There was a time when I had years of sobriety. Towards the end of that I decided I didn’t want to be an alcoholic for the rest of my life so I started drinking everyday. This was about a year ago. Before I had seen voting age, I had spent years as a crack head and a drunk. Seen treatment twice and the psych ward once. Then years of sobriety. Lots of Marlb. Red 100’s and black coffee. Then an intense desire to be normal. To act normal. To engage in what I think is a very natural part of the human condition – escapism. Getting drunk. Getting high.
When I was a kid I had an invisible friend named Jimmy-Tony. Other than having a kick-ass name, I don’t remember any other detailed characteristics about him. My sister and I went to daycare every weekday. Forced socialization with children my own age, or close to my age, was never my thing. I was much more interested in chatting it up with the teacher, asking her about her life, finding out if she was married, if she had children, if she had a dog, if I could come over and pet her dog. So by this time I had two friends, the teacher and Jimmy-Tony. He was easy to be around. No bullshit. Effortless. Even tho I found his presence personally acceptable (and beyond that, a positive addition to my self-induced, social isolation), I assumed my knowledge of his existence would be perceived as a sure-fire-sign of insanity and thus I worked hard to keep him a secret.
There are few things I know with utter clarity in this moment. One, is the awareness of this thing that lives inside me. This thing that is awakened by the smallest drop of booze. Sometimes just the smell. Or the insinuation of itself. Its a very visceral experience. This last drunk I had, I was more aware of it than I have ever been. I had one sip and I felt it open its eyes. Take over what the future would be for the next set of hours. I’ve always found a slight sense of freedom in that. In that powerlessness. Like ‘whatever happens next, isn’t my responsibility, I’m just riding this, it’s not my fault.’ Obviously most of that is either illusion or hope. Hope for the impossible, which is almost the only kind of thing I like to hope for. I spend a lot of my time now resenting it. Resenting its permanence. Its residence in my body. Its power. As I walk down the street I see all different kinds of empties. Crushed beer cans, flattened plastic gin bottles, dried up nip bottles. And I envy the guy who got to drink that. I hate him, whoever he is.
My dad came to pick us up at daycare and we were in the office signing out. All I remember about the lady in charge is her shitty feather hair cut and her obesity. She sat behind the desk as my dad signed us back into his custody. Before we walked out she invited us to take an apple out of the basket (this is true, and not some creative Snow White literary metaphor). More out of obedience and less out of desire, I reached forward to grab one. Everything that is negative about my relationship with my father, I blame on this next moment.My father says: ‘Why don’t you grab one for Jimmy-Tony?’The sound of adult-condescending laughter ignites and filters out.My slow, ice-cold, 5 year old eyes tell him that he will never be forgiven and that he, will never again, be trusted for the remainder of our natural lives.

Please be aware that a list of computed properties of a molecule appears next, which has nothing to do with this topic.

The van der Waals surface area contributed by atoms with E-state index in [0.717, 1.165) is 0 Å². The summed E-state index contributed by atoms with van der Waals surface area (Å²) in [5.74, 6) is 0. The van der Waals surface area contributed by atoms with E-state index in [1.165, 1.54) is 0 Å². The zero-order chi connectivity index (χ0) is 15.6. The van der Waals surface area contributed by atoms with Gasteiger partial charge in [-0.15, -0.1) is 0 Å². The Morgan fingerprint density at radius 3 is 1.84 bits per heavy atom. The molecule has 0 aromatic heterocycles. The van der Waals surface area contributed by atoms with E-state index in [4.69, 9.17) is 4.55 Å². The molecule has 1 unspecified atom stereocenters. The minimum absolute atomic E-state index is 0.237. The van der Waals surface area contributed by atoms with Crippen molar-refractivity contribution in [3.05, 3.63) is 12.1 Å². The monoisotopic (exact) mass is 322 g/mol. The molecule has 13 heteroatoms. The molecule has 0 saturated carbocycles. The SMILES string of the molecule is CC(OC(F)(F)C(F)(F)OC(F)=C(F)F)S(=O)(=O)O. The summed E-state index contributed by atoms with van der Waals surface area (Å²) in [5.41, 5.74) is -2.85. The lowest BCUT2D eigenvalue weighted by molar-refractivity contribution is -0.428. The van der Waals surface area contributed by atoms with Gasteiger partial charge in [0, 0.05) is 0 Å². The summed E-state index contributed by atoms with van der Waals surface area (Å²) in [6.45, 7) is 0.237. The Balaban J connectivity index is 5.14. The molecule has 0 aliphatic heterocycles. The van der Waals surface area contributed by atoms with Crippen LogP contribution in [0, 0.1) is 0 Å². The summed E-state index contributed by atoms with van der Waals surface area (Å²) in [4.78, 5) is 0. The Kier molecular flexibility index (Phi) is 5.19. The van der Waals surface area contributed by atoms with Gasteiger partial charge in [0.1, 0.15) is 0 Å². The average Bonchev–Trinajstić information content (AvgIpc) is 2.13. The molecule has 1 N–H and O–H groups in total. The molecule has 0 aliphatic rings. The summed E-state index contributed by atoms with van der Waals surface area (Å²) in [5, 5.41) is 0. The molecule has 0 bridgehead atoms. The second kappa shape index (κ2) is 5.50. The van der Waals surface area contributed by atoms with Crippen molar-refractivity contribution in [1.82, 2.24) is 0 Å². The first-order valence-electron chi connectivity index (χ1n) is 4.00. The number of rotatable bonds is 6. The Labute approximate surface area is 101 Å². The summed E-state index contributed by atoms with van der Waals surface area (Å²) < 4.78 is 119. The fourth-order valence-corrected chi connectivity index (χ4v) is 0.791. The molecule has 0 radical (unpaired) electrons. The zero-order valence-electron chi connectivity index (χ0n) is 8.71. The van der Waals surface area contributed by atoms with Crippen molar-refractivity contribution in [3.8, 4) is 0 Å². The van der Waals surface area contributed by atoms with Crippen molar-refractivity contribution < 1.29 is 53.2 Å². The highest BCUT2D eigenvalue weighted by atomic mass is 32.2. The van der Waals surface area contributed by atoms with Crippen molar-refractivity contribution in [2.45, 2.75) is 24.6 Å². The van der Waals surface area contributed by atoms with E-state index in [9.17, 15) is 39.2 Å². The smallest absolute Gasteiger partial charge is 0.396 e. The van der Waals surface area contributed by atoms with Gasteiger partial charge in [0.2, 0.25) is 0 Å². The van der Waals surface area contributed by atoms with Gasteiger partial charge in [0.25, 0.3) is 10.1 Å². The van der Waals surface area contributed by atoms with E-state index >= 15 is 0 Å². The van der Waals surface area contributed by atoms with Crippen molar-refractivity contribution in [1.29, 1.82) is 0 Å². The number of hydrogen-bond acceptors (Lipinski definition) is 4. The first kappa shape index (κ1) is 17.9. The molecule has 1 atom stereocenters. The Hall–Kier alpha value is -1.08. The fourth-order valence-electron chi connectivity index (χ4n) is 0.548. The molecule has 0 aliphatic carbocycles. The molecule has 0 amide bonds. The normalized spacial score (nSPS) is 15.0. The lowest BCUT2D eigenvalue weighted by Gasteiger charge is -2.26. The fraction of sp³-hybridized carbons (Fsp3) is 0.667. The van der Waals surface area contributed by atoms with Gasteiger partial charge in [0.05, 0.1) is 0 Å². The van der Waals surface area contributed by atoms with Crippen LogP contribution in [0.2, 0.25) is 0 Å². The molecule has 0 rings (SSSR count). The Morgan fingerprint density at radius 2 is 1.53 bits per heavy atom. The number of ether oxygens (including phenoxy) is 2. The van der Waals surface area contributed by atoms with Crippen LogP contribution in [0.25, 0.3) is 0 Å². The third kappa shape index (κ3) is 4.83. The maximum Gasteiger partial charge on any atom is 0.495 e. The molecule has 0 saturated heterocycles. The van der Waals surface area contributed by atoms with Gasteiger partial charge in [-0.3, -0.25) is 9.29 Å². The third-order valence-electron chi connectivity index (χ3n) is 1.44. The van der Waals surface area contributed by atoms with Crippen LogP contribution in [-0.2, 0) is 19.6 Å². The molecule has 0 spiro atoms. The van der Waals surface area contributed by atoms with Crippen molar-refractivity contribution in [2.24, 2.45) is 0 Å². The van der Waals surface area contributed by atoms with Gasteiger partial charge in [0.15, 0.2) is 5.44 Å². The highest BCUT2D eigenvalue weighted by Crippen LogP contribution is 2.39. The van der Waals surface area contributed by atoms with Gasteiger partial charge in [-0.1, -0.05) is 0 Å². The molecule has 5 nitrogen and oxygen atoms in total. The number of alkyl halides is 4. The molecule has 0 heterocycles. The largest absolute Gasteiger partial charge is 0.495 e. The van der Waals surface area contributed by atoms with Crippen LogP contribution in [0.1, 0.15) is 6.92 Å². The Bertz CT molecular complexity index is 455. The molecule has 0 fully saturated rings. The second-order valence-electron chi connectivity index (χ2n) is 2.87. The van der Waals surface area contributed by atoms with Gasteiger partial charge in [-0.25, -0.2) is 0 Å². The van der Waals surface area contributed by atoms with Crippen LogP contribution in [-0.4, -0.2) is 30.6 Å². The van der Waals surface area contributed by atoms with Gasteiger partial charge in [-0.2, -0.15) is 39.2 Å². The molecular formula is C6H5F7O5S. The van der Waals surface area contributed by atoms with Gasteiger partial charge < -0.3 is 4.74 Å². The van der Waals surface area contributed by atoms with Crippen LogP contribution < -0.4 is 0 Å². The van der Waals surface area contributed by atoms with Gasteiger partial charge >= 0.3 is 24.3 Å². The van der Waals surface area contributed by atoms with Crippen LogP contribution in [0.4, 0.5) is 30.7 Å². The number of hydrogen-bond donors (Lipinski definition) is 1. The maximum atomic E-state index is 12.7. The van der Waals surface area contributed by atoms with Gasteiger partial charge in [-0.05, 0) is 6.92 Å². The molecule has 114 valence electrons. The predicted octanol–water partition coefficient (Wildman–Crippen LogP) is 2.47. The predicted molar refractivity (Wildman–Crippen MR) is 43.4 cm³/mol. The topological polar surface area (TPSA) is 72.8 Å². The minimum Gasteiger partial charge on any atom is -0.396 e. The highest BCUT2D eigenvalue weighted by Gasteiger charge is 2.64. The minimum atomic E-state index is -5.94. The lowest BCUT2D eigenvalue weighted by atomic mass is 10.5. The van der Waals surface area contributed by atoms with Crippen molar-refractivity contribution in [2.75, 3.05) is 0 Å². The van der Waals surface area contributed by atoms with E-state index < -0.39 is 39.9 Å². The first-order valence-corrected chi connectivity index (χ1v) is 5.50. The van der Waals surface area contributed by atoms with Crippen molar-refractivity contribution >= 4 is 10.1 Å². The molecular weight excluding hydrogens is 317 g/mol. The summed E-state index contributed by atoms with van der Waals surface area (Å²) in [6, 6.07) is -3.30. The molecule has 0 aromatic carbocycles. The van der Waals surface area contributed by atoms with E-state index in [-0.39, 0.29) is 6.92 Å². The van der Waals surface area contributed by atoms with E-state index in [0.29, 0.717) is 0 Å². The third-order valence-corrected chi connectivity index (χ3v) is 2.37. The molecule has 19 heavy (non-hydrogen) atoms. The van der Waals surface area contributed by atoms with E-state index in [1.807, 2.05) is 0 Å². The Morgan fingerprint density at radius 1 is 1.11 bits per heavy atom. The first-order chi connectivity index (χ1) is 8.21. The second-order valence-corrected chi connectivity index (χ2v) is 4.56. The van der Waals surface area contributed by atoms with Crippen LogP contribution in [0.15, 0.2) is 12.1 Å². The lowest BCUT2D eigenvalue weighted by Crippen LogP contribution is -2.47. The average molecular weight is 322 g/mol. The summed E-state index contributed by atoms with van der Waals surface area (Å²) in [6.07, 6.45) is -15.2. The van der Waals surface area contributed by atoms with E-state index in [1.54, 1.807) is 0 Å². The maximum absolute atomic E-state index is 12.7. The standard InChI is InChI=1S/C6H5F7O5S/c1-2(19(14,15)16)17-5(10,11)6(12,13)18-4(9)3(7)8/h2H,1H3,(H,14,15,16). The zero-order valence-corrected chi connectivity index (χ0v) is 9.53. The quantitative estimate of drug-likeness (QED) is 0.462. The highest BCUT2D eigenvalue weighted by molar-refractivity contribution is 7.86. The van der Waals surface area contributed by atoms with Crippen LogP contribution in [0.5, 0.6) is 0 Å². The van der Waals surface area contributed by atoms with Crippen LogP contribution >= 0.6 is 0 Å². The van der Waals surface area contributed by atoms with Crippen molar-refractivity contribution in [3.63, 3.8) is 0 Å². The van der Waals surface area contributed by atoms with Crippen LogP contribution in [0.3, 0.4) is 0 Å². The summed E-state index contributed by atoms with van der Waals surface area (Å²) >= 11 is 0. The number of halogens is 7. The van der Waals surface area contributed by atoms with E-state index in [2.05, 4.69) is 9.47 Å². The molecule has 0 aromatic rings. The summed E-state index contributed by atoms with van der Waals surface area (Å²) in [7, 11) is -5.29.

I’m not really counting days or anything. Largely because I’ve failed so many times recently and I cant seem to make it past a couple weeks without drinking again. And each time it gets worse and worse. This last drunk, I woke up as the most disgusting person I’ve yet to see myself become. I thought I would have a few beers, catch a buzz, stay at this party for maybe an hour and head out around one in the morning. I remember opening my third beer. Everything after that takes place in a four to five hour black out. I wake up in my own shit, vomit and blood. My clothes are littered around the apartment. The bathroom is covered in shit. My roommate calls it vomit. She’s a nurse, I’m pretty sure she knows it isn’t. The parts on my body where my bones stick out have gashes from falling (I find out later, — into the shower). My fist tells me I’ve punched something. Days later I get a bill for destruction of property from a car service. I throw out my comforter and sheets. I’m poor so I cant buy new ones. I’ve been sleeping on this two by four foot baby blanket I picked up at a connecticut tag sale years ago and a chenille throw from Pier One I’ve had since I was a kid. It’s maroon and leaves tiny pieces of itself everywhere. If I really needed it I could get my hands on a comforter, but something about the feelings of punishment and retribution seem appropriate. Even when I’m not drinking I feel this thing inside me. I know its there. Ready. It’s a mind fuck to walk around with something terminal. This personified, pathological thing. I’ve gotten to calling it Jimmy-Tony. I’d like to slit Jimmy-Tony’s throat, but for now all I can do is talk shit behind his back like a catty gay boy. I imagine its the way people feel when they’re diagnosed with cancer. Maybe that’s the pathological drama talking. But it feels like the moment you’re told, you have something growing inside you. You’ll walk around never sure if its growing stronger or weaker. Most likely stronger. It’s patient. It’ll wait to take you down and is fully prepared to un-remorsefully kill you. Or worse, keep you alive. Just long enough for you to ruin every valuable relationship in your life and wake up, alone, in your own shit. Now leave this doctor’s office, go out into the world and pretend you’re normal.